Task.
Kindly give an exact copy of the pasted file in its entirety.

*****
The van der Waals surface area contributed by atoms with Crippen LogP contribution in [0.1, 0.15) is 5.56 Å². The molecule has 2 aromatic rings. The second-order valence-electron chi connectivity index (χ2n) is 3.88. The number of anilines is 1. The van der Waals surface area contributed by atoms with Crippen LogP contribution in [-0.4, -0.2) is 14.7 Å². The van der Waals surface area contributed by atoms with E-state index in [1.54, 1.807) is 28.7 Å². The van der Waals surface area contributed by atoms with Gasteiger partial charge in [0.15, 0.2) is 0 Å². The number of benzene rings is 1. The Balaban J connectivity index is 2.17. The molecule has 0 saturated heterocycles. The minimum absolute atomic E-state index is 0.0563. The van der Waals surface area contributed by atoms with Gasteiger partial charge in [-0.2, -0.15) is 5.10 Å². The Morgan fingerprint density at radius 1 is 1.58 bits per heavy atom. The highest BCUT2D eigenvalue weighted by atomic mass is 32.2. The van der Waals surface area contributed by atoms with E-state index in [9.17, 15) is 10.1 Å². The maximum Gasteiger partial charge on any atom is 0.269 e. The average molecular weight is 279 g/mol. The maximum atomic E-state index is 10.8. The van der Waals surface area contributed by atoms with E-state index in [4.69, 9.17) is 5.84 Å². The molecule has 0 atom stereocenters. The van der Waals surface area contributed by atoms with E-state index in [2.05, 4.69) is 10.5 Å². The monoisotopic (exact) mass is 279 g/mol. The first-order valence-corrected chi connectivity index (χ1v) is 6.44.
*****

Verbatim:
The van der Waals surface area contributed by atoms with Crippen LogP contribution in [0.1, 0.15) is 5.56 Å². The molecule has 2 aromatic rings. The second-order valence-electron chi connectivity index (χ2n) is 3.88. The number of anilines is 1. The van der Waals surface area contributed by atoms with Crippen LogP contribution in [-0.4, -0.2) is 14.7 Å². The van der Waals surface area contributed by atoms with E-state index in [1.54, 1.807) is 28.7 Å². The van der Waals surface area contributed by atoms with Gasteiger partial charge in [0.15, 0.2) is 0 Å². The number of benzene rings is 1. The Balaban J connectivity index is 2.17. The molecule has 0 saturated heterocycles. The minimum absolute atomic E-state index is 0.0563. The van der Waals surface area contributed by atoms with Gasteiger partial charge in [-0.2, -0.15) is 5.10 Å². The Morgan fingerprint density at radius 1 is 1.58 bits per heavy atom. The highest BCUT2D eigenvalue weighted by atomic mass is 32.2. The van der Waals surface area contributed by atoms with E-state index in [9.17, 15) is 10.1 Å². The maximum Gasteiger partial charge on any atom is 0.269 e. The average molecular weight is 279 g/mol. The maximum atomic E-state index is 10.8. The van der Waals surface area contributed by atoms with E-state index in [4.69, 9.17) is 5.84 Å². The molecule has 0 atom stereocenters. The van der Waals surface area contributed by atoms with E-state index in [2.05, 4.69) is 10.5 Å². The monoisotopic (exact) mass is 279 g/mol. The first-order valence-corrected chi connectivity index (χ1v) is 6.44.